Cash Flow to Creditors and Stockholders 35

Cash Flow to Creditors 35

Cash Flow to Stockholders 35

An Example: Cash Flows for Dole Cola 37

Operating Cash Flow 37

Net Capital Spending 37

Change in NWC and Cash Flow from Assets 38

Cash Flow to Stockholders and Creditors 38

2.5 Summary and Conclusions 39

PART 2 Financial Statements and Long-Term Financial Planning

CHAPTER 3

WORKING WITH FINANCIAL STATEMENTS 49

3.1 Cash Flow and Financial Statements:

A Closer Look 50

Sources and Uses of Cash 50

The Statement of Cash Flows 52

3.2 Standardized Financial Statements 54

Common-Size Statements 54

Common-Size Balance Sheets 54

Common-Size Income Statements 55

Common-Size Statements of Cash Flows 56

Common-Base Year Financial Statements:

Trend Analysis 56

Combined Common-Size and Base Year Analysis 56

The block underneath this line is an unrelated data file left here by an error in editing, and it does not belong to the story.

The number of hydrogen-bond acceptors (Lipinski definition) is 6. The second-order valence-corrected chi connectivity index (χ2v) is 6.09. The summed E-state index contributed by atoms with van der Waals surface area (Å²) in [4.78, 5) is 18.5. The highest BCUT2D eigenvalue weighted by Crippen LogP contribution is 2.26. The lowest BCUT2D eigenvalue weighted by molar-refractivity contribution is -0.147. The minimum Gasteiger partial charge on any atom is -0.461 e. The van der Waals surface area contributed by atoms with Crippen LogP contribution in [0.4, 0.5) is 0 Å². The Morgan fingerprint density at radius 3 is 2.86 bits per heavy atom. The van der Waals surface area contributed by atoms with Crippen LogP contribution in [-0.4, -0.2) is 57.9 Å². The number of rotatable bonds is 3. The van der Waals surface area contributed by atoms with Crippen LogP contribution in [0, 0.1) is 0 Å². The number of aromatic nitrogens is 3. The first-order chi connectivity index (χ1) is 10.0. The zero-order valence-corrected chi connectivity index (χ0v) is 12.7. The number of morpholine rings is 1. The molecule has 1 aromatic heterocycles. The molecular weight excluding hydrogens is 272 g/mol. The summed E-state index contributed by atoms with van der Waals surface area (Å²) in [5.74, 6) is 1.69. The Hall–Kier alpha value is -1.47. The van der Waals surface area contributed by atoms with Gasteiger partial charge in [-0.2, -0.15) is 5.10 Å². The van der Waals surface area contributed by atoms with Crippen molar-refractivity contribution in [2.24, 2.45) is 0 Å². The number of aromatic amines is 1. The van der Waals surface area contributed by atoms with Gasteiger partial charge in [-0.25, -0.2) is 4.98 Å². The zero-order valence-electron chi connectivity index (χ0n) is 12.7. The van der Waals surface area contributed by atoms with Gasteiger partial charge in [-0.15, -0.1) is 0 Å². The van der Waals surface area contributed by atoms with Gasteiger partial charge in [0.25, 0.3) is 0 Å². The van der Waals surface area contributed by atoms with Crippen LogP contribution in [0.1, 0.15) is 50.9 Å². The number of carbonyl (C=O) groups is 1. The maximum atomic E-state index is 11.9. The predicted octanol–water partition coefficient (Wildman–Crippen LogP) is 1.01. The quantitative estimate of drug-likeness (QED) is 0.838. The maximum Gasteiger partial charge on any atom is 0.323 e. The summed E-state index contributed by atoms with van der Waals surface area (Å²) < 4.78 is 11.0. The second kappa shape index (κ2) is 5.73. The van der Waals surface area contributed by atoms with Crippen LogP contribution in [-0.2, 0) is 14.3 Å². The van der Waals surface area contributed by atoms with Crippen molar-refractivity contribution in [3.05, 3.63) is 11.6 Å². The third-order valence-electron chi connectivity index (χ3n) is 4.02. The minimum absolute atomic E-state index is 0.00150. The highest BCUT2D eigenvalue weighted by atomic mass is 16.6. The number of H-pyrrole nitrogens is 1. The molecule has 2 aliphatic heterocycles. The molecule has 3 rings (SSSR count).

3.3 Ratio Analysis 57

Short-Term Solvency, or Liquidity, Measures 58

Current Ratio 58

The Quick (or Acid-Test) Ratio 59

Other Liquidity Ratios 60

Long-Term Solvency Measures 60

Total Debt Ratio 60

A Brief Digression: Total Capitalization versus

Total Assets 61

Times Interest Earned 61

Cash Coverage 62

Asset Management, or Turnover, Measures 62

Inventory Turnover and Days’ Sales in Inventory 62

Receivables Turnover and Days’ Sales in

Receivables 63

Asset Turnover Ratios 64

Profitability Measures 64

Profit Margin 65

Return on Assets 65

Return on Equity 65

Market Value Measures 66

Price-Earnings Ratio 66

Price-Sales Ratio 66

Market-to-Book Ratio 67

Enterprise Value-EBITDA Ratio 67

Conclusion 68

3.4 The DuPont Identity 69

A Closer Look at ROE 69

An Expanded DuPont Analysis 71

3.5 Using Financial Statement Information 73

Why Evaluate Financial Statements? 73

Internal Uses 73

External Uses 73

Choosing a Benchmark 74

Time Trend Analysis 74

Peer Group Analysis 74

Problems with Financial Statement Analysis 78

3.6 Summary and Conclusions 80

CHAPTER 4

LONG-TERM FINANCIAL PLANNING AND GROWTH 91

4.1 What Is Financial Planning? 93

Growth as a Financial Management Goal 93